Volume 34 Number 7
[Don't Get Me Started]
Where Are They Now?
By David S. Platt | July 2019
I’ve been writing this column for almost a decade, a very long time in this business. Along the way, I’ve visited with and written about some pretty remarkable people and events. So at the risk of waxing nostalgic, here’s a retrospective of some people and things I’ve written about and how they’re doing today.
Gísli Ólafsson (November 2014) somehow managed to avoid catching Ebola during his trips to Liberia at the height of the 2013-2016 outbreak. He continues his humanitarian work, flying to wherever a natural disaster hits, most recently Mozambique after Cyclone Itai. Check out his TEDx Talk at youtu.be/ittc7_OoaYc, and his book, “The Crisis Leader,” at amzn.to/2KbkvbQ.
Hugh Blair-Smith (May 2016) is enjoying his retirement, waxing contemplative at the 50th anniversary of the moon landing, which his computer enabled. He was good for a quote when I first met him, and he’s good for one now. Says Blair-Smith: “I enjoy Buzz Aldrin’s T-shirts emblazoned ‘Get Your Ass to Mars’ but there aren’t a lot of good suggestions as to what one’s ass should do when it gets there. The only thought I find compelling is setting up a permanent settlement so that the 100 best people on Earth could relocate there just before we finish screwing our home planet. Hope that’s enough to avoid inbreeding—want to be on the selection committee?”
Amazon’s Mayday button (May 2014), which I loved on my Fire tablet, unfortunately was removed in June of 2018. Whenever I had any trouble, I’d just tap Mayday. A live, English-speaking person would appear on my screen, walk me through whatever problem I had, drawing on my screen to show me where to tap. I can still get help by calling Amazon on the phone, but that’s much less convenient. The live agents must have cost too much. Too bad Alexa can’t do that job yet.
The winners of Microsoft’s Imagine Cup programming contest (October 2011) have gone from good (Barcelona, 2003) to excellent (New York, 2011) to [expletive] amazing (Seattle, 2019). Bryan Chiang, an 18-year-old UCLA freshman, figured out how to deduce blood glucose level by examining a snapshot of a patient’s eye, taken with a low-cost adapter on an ordinary smartphone. The process uses convolutional neural networks that Chiang developed with Azure Virtual Machines (see bit.ly/2W77jqA). Think of the millions of daily needle sticks no longer needed to measure a diabetic patient’s sugar level, the billions of dollars no longer spent on testing meters and supplies; all replaced by a selfie (September 2015) and some cogitation.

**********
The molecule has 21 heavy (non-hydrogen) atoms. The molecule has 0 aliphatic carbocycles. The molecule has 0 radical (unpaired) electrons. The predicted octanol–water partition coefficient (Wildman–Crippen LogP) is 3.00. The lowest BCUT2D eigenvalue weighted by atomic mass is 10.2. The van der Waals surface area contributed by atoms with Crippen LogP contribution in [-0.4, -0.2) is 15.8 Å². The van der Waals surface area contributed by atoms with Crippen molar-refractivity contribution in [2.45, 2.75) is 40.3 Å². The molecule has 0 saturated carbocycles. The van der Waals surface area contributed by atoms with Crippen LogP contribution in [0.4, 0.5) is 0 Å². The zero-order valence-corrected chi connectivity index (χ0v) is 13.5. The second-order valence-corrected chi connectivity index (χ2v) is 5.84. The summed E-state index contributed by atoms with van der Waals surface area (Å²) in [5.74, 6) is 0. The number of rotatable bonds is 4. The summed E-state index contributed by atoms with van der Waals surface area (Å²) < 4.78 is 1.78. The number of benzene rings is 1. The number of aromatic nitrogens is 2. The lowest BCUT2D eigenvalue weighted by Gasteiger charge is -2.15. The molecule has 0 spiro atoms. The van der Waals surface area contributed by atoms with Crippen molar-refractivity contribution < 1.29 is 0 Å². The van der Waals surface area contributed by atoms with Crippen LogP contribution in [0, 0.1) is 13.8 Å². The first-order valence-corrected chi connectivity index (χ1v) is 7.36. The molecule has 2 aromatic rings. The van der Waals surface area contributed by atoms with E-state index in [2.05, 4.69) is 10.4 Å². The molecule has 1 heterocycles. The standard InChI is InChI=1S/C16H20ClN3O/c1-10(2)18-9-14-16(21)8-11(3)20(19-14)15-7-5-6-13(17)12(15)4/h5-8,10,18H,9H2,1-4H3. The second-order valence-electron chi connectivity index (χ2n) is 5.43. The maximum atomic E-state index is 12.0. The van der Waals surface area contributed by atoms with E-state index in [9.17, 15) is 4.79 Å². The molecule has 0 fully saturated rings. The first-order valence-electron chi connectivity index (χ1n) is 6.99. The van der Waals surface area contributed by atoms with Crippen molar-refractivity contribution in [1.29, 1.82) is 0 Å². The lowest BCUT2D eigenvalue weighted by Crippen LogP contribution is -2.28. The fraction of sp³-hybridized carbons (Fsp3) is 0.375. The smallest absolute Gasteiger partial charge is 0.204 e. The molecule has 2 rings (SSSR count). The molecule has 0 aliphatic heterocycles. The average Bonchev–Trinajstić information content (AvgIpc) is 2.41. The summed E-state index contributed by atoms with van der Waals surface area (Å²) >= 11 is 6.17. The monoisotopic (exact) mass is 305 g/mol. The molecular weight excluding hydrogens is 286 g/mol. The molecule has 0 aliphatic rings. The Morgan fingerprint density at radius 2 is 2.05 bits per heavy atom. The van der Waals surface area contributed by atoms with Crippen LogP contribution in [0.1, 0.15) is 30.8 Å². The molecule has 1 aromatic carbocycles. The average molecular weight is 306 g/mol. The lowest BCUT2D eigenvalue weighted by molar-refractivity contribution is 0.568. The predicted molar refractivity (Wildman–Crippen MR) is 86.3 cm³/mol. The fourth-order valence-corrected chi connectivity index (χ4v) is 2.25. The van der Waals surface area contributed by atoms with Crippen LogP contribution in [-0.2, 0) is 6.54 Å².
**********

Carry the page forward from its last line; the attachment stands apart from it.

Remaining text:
MSDN Magazine’s April 2011 guest columnist Simba died that August, aged 20 years and two months. We have Starlight and Toothless now, and they’re great. But they’re not Simba.
Annabelle’s FIRST robotics team continues to compete and amaze. As their mentor, I’ve watched them fall down, learn, get up, fall again, learn some more; always getting up one more time than they fell down. Our ranking in the standings wasn’t great, but we won the District Engineering Inspiration Award, the second-highest award that FIRST bestows, for “outstanding success in advancing respect and appreciation for engineering within a team’s school or organization and community.” That’s a fitting acknowledgment for the blood, sweat, tears and soldering iron burns these students offered up. They blasted Queen’s song, “We Are the Champions” as we drove home, singing along at the tops of their lungs. And, indeed, they are champions, regardless of their finishing place. If you’ve never done one of these gigs, I can’t explain it to you. And if you have, then I don’t need to.
Which brings me to daughter Annabelle, guest author of my September 2014 and September 2017 columns, graduating high school as I write these words. Through hard work and personal drive, she won admission to her first choice—Olin College of Engineering, in Needham, Mass.—and I won a stack of college bills. (How about some consulting help or in-house classes this fall, dear reader?)
Annabelle will be packing up as you read these words. And I’m left to recall the scene from “Fiddler on the Roof,” where Hodel takes leave of Tevye to follow her beloved Perchik on his exile to Siberia, saying: “Papa, God alone knows when we shall see each other again.” To which Tevye replies: “Then we will leave it in His hands.” As the train pulls away and the smoke fades into the endless Russian steppe, Tevye looks heavenward and says: “Take care of her. See she dresses warm.” Amen.
David S. Platt teaches programming .NET at Harvard University Extension School and at companies all over the world. He’s the author of 11 programming books, including “Why Software Sucks” (Addison-Wesley Professional, 2006) and “Introducing Microsoft .NET” (Microsoft Press, 2002). Microsoft named him a Software Legend in 2002. He wonders whether he should have taped down two of his daughter’s fingers so she would learn how to count in octal. You can contact him at rollthunder.com.